Francis Preston ( born August 2, 1765 in Greenfield, Botetourt County, Virginia, † May 26 1835 in Columbia, South Carolina ) was an American politician. Between 1793 and 1797 he represented the state of Virginia in the U.S. House of Representatives.
Francis Preston attended until 1783, the College of William & Mary. After a subsequent study of law and qualifying as a lawyer, he began to work in this profession. At the same time he embarked on a political career. In 1788 and 1789 he sat in the House of Representatives of Virginia. He was an opponent of the federal government under President George Washington ( Anti- Administration Group ) and joined the end of the 1790s, founded by Thomas Jefferson Democratic-Republican Party.
In the congressional elections of 1792 Preston was selected in the fourth electoral district of Virginia in the time which meets even in Philadelphia U.S. House of Representatives, where he became the successor of Richard Bland Lee on March 4, 1793. After a re-election he was able to complete in Congress until March 3, 1797 two legislative sessions. In 1796 he gave up another candidacy. After the end of his time in the U.S. House of Representatives settled Francis Preston in Abingdon, where he practiced law. During the British -American War of 1812 he was a colonel of a volunteer unit. In the years 1812-1814 he was again at the House of Representatives from Virginia, from 1816 to 1820 he was a member of the State Senate.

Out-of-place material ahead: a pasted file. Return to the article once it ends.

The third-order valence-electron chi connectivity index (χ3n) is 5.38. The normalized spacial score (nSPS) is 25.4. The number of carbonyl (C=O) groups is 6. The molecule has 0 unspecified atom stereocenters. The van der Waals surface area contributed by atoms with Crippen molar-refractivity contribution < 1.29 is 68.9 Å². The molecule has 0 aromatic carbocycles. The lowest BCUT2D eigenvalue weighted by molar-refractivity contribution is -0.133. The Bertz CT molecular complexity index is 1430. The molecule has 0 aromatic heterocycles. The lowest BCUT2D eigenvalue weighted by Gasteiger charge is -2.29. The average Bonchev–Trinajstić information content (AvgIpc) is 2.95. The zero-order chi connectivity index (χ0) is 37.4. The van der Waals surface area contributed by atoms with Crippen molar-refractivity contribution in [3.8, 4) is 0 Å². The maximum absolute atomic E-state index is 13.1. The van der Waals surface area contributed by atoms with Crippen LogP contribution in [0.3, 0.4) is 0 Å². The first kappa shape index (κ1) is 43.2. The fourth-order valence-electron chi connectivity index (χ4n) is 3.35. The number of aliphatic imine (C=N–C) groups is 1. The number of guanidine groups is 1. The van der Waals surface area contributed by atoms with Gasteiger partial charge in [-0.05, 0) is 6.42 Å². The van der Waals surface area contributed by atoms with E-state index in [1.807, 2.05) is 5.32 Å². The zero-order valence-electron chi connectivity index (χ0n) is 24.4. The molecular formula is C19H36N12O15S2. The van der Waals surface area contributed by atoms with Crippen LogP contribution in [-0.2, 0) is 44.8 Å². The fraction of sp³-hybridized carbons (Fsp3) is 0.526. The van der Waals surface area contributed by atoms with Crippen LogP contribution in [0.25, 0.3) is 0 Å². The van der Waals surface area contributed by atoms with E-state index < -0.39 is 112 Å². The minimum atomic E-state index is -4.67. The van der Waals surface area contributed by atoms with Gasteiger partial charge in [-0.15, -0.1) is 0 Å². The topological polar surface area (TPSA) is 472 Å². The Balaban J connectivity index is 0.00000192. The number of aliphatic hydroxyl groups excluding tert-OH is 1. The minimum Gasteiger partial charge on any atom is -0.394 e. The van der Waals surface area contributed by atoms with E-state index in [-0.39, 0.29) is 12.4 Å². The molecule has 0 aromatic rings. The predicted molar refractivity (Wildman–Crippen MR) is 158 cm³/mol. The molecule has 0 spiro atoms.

Francis Preston died on 26 May 1835 in Columbia on the estate of his son, William C. Preston ( 1794-1860 ), who represented the state of South Carolina in the U.S. Senate at this time. His nephew William B. Preston (1805-1862) and William Preston (1816-1887) were Congressman respectively.